3 years ago
For some, March’s warming weather and days indicate the beginning of spring. For the Galerstein Women’s Center and feminists across the world, March means Women’s History Month.
In the late ’70s, Sarah Lawrence College, the Women’s Action Alliance and the Smithsonian Institution came together to put on a two-week conference celebrating women’s history. After an overwhelmingly positive response, schools across the United States began to hold similar summits discussing the contributions made by women to history. Due to the efforts of the National Women’s History Project, an organization started in the ’80s after noticing the absence of women in textbooks, Congress officially declared March Women’s History Month in 1987.
The Galerstein Women’s Center celebrates the month with a series of events designed to shine a spotlight on the triumphs, trials and tribulations of women across the globe. In 2010, the center arranged for a visit from Gloria Steinem, a prominent activist during the second-wave feminist movement of the late ’60s and early ’70s. This month, the women’s center is hosting lectures, movies and other events to call attention to women’s issues and the importance of feminism on college campuses.
“(Galerstein’s) program was the genesis for advocacy and support for women on our campus community with issues around balancing work and family, breaking the glass ceiling, relationship violence, harassment, discrimination and campus climate issues,” said Lauren DeCillis, the founding director of the center.
The Galerstein Women’s Center
Carolyn Galerstein first came to UTD in 1975. Shortly after, she was named the Dean of the School of General Studies. During her time on campus, she accumulated national attention for her efforts in both the field of education and in the women’s rights movement. She was the former chairman of the Dallas Commission on the Status of Women, an organization started in 1975 that sought to eliminate discrimination on the basis of sex.
In the early ’90s, the Association for Professional Women was formed on campus. It was a group of female faculty members who advocated for the equal treatment of women in the workplace. It was due to their presence that the Galerstein Women’s Center — named in honor of the work Galerstein did for the women’s rights movement — was founded.
In the fall of 1996, the center opened its doors to the public for the first time. Thanks to the efforts of the Association for Professional Women, a formal proposal for a place that fostered support for women on campus was brought to the university’s attention. The pioneering group of women was given only a room, a desk and a chair in the Dean of Students suite to start.
“The question has been asked, ‘why not a men’s center?’ I say, ‘build it, and they will come.’ Be clear about… the issues salient for men, but also address the broader issues of gender,” DeCillis said. “Women still disproportionately experience marginalization within society, despite advancements in gender equality and legal protections.”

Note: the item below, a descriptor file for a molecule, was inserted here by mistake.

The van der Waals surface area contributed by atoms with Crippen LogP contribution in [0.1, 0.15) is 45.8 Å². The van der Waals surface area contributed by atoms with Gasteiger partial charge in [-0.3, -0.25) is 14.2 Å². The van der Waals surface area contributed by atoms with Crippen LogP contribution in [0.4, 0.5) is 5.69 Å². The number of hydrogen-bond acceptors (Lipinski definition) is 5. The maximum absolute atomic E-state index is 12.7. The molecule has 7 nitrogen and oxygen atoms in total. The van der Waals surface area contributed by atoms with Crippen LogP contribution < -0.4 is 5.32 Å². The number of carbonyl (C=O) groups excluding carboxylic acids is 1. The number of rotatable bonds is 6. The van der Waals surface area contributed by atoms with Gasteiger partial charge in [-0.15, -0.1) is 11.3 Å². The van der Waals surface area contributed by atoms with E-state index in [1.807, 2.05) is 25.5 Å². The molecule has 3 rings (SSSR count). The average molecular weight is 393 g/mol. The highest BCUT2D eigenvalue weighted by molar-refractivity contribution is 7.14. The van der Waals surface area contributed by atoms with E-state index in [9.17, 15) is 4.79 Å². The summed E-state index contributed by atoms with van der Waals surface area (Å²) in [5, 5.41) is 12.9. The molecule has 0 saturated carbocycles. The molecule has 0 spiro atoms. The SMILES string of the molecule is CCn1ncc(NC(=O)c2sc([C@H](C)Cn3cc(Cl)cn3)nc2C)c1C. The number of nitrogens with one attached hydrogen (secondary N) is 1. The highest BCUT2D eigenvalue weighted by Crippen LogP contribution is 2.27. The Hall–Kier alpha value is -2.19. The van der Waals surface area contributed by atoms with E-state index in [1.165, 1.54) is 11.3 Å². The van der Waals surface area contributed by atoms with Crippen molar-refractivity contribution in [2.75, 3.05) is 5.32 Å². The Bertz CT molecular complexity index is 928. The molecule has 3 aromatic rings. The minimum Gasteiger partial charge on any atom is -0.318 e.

DeCillis has been involved in women’s issues on campus for 18 years. At the time of the center’s founding, the male to female ratio on campus was about 70 to 30, she said.
Now, DeCillis and the center are still focused on fighting similar issues they faced back in the early ’90s. The center still receives reports from women who want to be treated as a professional based on skills, work ethic and character, rather than appearance. They hear from women who want to see everyone — not just other women — working toward established equality among all genders.
“UT Dallas is emerging as an advocate for changing the norms and stereotypes that inhibit women from achieving gender equality,” DeCillis said. “It’s not an overnight process, but it carries a message of urgency.”
Reclaiming the F Word
From March 3-5, the Women’s Center hosted its event, “Reclaiming the F Word.” Students were encouraged to participate in the center’s “I am a Feminist/I need Feminism because…” photo series.
“By collecting and displaying responses from our diverse campus, we’ll expand the definition of feminism and encourage more people to proudly identify their inner feminist,” DeCillis said.
Gabriela Sosa, a senior EMAC major, has worked at the center for two years and was a participant in the “Reclaiming the F Word” event.
“Something that affects a lot of women on campus is what is consent and what isn’t,” Sosa said. “Being coerced into yes is not consent. “(UTD) never talked (to us) about safe sex, violence in relationship or abuse in relationships or what consent is.”
Sosa, along with other students of all genders who participated in the event, are continuing the work that people like Galerstein and DeCillis began.
“The biggest thing for me is having a discourse and a dialogue about what we’re doing to foster inclusivity and safe spaces for this diverse population,” Sosa said. “Having a diverse population doesn’t necessarily lend itself to everybody feeling like they’re in a space where they’re equal.”